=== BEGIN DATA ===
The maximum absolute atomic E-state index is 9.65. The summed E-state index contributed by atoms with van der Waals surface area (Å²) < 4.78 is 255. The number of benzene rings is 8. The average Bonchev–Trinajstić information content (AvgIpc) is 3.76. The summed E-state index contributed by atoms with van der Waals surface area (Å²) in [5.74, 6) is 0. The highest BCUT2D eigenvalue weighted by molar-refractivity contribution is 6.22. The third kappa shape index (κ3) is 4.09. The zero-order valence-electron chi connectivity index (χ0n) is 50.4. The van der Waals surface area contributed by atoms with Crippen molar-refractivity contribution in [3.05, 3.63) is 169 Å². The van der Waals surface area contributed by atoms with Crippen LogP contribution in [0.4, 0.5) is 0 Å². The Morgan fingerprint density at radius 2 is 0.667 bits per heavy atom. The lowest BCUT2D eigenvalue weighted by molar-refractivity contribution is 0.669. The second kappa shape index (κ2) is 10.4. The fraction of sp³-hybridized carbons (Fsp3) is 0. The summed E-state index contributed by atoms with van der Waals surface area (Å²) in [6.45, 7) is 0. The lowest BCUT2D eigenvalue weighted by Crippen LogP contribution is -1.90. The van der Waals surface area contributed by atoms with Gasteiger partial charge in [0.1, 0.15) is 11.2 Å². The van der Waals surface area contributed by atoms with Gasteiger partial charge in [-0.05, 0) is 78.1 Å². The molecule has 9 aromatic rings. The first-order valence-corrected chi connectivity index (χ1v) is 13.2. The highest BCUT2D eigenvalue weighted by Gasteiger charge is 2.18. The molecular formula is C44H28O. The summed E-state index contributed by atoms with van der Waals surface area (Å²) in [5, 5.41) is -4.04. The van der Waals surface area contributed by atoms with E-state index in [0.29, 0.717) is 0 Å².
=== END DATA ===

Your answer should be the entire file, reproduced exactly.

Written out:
The maximum absolute atomic E-state index is 9.65. The summed E-state index contributed by atoms with van der Waals surface area (Å²) < 4.78 is 255. The number of benzene rings is 8. The average Bonchev–Trinajstić information content (AvgIpc) is 3.76. The summed E-state index contributed by atoms with van der Waals surface area (Å²) in [5.74, 6) is 0. The highest BCUT2D eigenvalue weighted by molar-refractivity contribution is 6.22. The third kappa shape index (κ3) is 4.09. The zero-order valence-electron chi connectivity index (χ0n) is 50.4. The van der Waals surface area contributed by atoms with Crippen molar-refractivity contribution in [3.05, 3.63) is 169 Å². The van der Waals surface area contributed by atoms with Crippen LogP contribution in [0.4, 0.5) is 0 Å². The Morgan fingerprint density at radius 2 is 0.667 bits per heavy atom. The lowest BCUT2D eigenvalue weighted by molar-refractivity contribution is 0.669. The second kappa shape index (κ2) is 10.4. The fraction of sp³-hybridized carbons (Fsp3) is 0. The summed E-state index contributed by atoms with van der Waals surface area (Å²) in [6.45, 7) is 0. The lowest BCUT2D eigenvalue weighted by Crippen LogP contribution is -1.90. The van der Waals surface area contributed by atoms with Gasteiger partial charge in [0.1, 0.15) is 11.2 Å². The van der Waals surface area contributed by atoms with Gasteiger partial charge in [-0.05, 0) is 78.1 Å². The molecule has 9 aromatic rings. The first-order valence-corrected chi connectivity index (χ1v) is 13.2. The highest BCUT2D eigenvalue weighted by Gasteiger charge is 2.18. The molecular formula is C44H28O. The summed E-state index contributed by atoms with van der Waals surface area (Å²) in [5, 5.41) is -4.04. The van der Waals surface area contributed by atoms with E-state index in [0.29, 0.717) is 0 Å².